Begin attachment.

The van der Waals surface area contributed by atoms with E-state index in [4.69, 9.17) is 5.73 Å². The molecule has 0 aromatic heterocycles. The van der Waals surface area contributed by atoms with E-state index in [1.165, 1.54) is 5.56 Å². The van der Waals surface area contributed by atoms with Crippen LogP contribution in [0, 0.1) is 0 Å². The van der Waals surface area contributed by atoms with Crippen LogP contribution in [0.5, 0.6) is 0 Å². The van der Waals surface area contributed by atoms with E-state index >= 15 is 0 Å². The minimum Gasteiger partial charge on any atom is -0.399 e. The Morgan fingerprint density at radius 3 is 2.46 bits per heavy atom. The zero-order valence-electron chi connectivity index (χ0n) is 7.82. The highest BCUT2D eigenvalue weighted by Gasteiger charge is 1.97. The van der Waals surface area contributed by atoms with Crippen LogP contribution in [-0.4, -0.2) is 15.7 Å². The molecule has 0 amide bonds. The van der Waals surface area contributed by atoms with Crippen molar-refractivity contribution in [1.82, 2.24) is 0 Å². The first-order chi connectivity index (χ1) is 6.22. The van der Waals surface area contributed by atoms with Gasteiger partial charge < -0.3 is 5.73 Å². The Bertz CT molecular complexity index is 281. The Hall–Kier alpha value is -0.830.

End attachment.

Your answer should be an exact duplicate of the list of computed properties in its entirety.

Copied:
The van der Waals surface area contributed by atoms with E-state index in [4.69, 9.17) is 5.73 Å². The molecule has 0 aromatic heterocycles. The van der Waals surface area contributed by atoms with E-state index in [1.165, 1.54) is 5.56 Å². The van der Waals surface area contributed by atoms with Crippen LogP contribution in [0, 0.1) is 0 Å². The van der Waals surface area contributed by atoms with Crippen LogP contribution in [0.5, 0.6) is 0 Å². The van der Waals surface area contributed by atoms with E-state index >= 15 is 0 Å². The minimum Gasteiger partial charge on any atom is -0.399 e. The Morgan fingerprint density at radius 3 is 2.46 bits per heavy atom. The zero-order valence-electron chi connectivity index (χ0n) is 7.82. The highest BCUT2D eigenvalue weighted by Gasteiger charge is 1.97. The van der Waals surface area contributed by atoms with Crippen LogP contribution in [-0.4, -0.2) is 15.7 Å². The molecule has 0 amide bonds. The van der Waals surface area contributed by atoms with Crippen molar-refractivity contribution in [1.82, 2.24) is 0 Å². The first-order chi connectivity index (χ1) is 6.22. The van der Waals surface area contributed by atoms with Gasteiger partial charge < -0.3 is 5.73 Å². The Bertz CT molecular complexity index is 281. The Hall–Kier alpha value is -0.830.